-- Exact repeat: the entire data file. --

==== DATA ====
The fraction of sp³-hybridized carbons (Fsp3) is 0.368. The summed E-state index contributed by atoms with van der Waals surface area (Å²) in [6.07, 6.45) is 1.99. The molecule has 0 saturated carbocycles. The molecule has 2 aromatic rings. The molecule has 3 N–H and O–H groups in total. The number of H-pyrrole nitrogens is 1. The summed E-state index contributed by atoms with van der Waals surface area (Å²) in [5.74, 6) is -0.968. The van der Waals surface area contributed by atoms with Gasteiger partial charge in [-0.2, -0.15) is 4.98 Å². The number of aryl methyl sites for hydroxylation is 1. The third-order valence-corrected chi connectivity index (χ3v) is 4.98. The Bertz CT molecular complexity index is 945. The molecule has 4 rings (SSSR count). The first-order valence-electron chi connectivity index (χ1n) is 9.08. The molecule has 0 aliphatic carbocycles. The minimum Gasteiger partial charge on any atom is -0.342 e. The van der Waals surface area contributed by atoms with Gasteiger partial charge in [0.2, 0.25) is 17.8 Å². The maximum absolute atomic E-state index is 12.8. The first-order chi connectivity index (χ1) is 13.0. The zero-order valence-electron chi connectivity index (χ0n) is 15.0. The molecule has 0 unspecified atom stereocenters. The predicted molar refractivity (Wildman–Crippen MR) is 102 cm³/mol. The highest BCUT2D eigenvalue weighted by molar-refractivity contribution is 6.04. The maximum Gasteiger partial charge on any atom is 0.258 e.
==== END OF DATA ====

The fraction of sp³-hybridized carbons (Fsp3) is 0.368. The summed E-state index contributed by atoms with van der Waals surface area (Å²) in [6.07, 6.45) is 1.99. The molecule has 0 saturated carbocycles. The molecule has 2 aromatic rings. The molecule has 3 N–H and O–H groups in total. The number of H-pyrrole nitrogens is 1. The summed E-state index contributed by atoms with van der Waals surface area (Å²) in [5.74, 6) is -0.968. The van der Waals surface area contributed by atoms with Gasteiger partial charge in [-0.2, -0.15) is 4.98 Å². The number of aryl methyl sites for hydroxylation is 1. The third-order valence-corrected chi connectivity index (χ3v) is 4.98. The Bertz CT molecular complexity index is 945. The molecule has 4 rings (SSSR count). The first-order valence-electron chi connectivity index (χ1n) is 9.08. The molecule has 0 aliphatic carbocycles. The minimum Gasteiger partial charge on any atom is -0.342 e. The van der Waals surface area contributed by atoms with Gasteiger partial charge in [0.2, 0.25) is 17.8 Å². The maximum absolute atomic E-state index is 12.8. The first-order chi connectivity index (χ1) is 13.0. The zero-order valence-electron chi connectivity index (χ0n) is 15.0. The molecule has 0 unspecified atom stereocenters. The predicted molar refractivity (Wildman–Crippen MR) is 102 cm³/mol. The highest BCUT2D eigenvalue weighted by molar-refractivity contribution is 6.04. The maximum Gasteiger partial charge on any atom is 0.258 e.